Hawaiian Lei Culture

October 16, 2012 4 Comments »

Lei shop sign
A common sight on Hawaii – a lei shop

While in New York City for a month I’m dreaming about my next destination, the Hawaiian island of Lanai.  One of the things that struck me on my last trip to Hawaii was the culture and industry around Leis. A lei is basically any series of objects strung together with the intent to be worn.

This explains why I received not only the more typical flower leis but also some non-flower leis on my last visit.  However, the most popular concept of a lei in Hawaiian culture is a wreath of flowers draped around the neck presented upon arriving or leaving as a symbol of affection.

Discover Lanai – not your typical Hawaiian Island

Leis are given for any important event in people’s lives.  Welcoming, birthdays, anniversaries, marriage, and births to name a few. Since you receive leis upon arrival historically, that explains the fact that there are lei stands at the airport for locals to pick up their leis before picking up their guests.

There even were signs at the airport that pointed the way to the lei stands along with long-term parking lots and rental car dropoffs.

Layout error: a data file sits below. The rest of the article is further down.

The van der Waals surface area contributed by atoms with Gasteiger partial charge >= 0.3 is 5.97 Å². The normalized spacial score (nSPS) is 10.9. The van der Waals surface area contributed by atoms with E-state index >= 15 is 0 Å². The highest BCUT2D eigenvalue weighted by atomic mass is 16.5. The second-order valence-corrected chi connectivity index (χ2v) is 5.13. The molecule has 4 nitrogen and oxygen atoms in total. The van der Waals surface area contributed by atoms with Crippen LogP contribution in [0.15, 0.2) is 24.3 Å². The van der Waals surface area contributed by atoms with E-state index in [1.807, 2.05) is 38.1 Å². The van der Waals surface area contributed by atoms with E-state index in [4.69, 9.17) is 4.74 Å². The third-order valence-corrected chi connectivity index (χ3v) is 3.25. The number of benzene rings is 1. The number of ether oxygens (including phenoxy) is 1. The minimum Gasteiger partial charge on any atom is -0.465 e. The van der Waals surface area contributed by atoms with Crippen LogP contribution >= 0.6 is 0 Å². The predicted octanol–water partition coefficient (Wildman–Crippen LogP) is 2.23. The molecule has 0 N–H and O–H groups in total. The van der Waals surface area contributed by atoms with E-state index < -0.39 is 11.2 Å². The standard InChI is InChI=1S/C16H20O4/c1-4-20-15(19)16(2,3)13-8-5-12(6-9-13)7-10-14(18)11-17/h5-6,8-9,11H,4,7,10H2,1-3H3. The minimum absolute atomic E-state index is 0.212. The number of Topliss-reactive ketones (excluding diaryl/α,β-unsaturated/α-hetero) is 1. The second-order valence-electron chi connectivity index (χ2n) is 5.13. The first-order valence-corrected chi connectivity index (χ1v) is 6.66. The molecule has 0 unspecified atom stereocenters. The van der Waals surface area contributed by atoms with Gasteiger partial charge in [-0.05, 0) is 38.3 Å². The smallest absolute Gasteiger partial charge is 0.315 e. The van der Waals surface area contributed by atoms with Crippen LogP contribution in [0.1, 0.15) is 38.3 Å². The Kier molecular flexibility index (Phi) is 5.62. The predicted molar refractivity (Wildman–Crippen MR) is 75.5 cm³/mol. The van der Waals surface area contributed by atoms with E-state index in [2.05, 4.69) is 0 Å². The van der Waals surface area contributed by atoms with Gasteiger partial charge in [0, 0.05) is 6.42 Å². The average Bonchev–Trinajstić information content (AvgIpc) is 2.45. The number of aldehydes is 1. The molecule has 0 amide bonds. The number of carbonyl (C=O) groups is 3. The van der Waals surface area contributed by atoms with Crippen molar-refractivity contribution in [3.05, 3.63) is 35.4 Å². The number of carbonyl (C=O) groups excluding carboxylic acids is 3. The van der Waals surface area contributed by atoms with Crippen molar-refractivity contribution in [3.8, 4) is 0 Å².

Various designs and flowers for leis
Leis are made of various flowers and designs
Leis are found all over Hawaii
Leis are found drying all over Hawaii

Most are made by hand and the most common material is normally some sort of fresh flower. The fragrant plumeria was my favorite.  As I walked around Honolulu I saw ladies string them together (kui) en mass getting ready for a big occasion no doubt.

making a lei
Women make leis in China Town Honolulu
Stringing a lei
Making a lei is still done by hand

My hosts Mark and Ron informed me that a lei should never be thrown away casually, or tossed into the trash. Traditionally they are to be returned to the place they were gathered, or if that is not possible, they should be returned to the earth by hanging in a tree, burying, or burning.

A lei represents love, and to throw one away represents throwing away the love of the giver.  I chose to leave my many, many leis at a sacred place – a Heiau.

My many leis - ready to go to a good home
My many leis – ready to go to a good ‘home’
I left my leis at a Hieau
I left my leis at a sacred Hieau
Lei left on a gravesite in the Punch Bowl
Lei left on a gravesite in the Punch Bowl

Hawaii is one of the few places I’ve been where I’ve felt so welcomed  – and I”m pretty sure the leis had something to do with that!  I look forward to arriving in Lanai as their final New Media Artist in Residence program!

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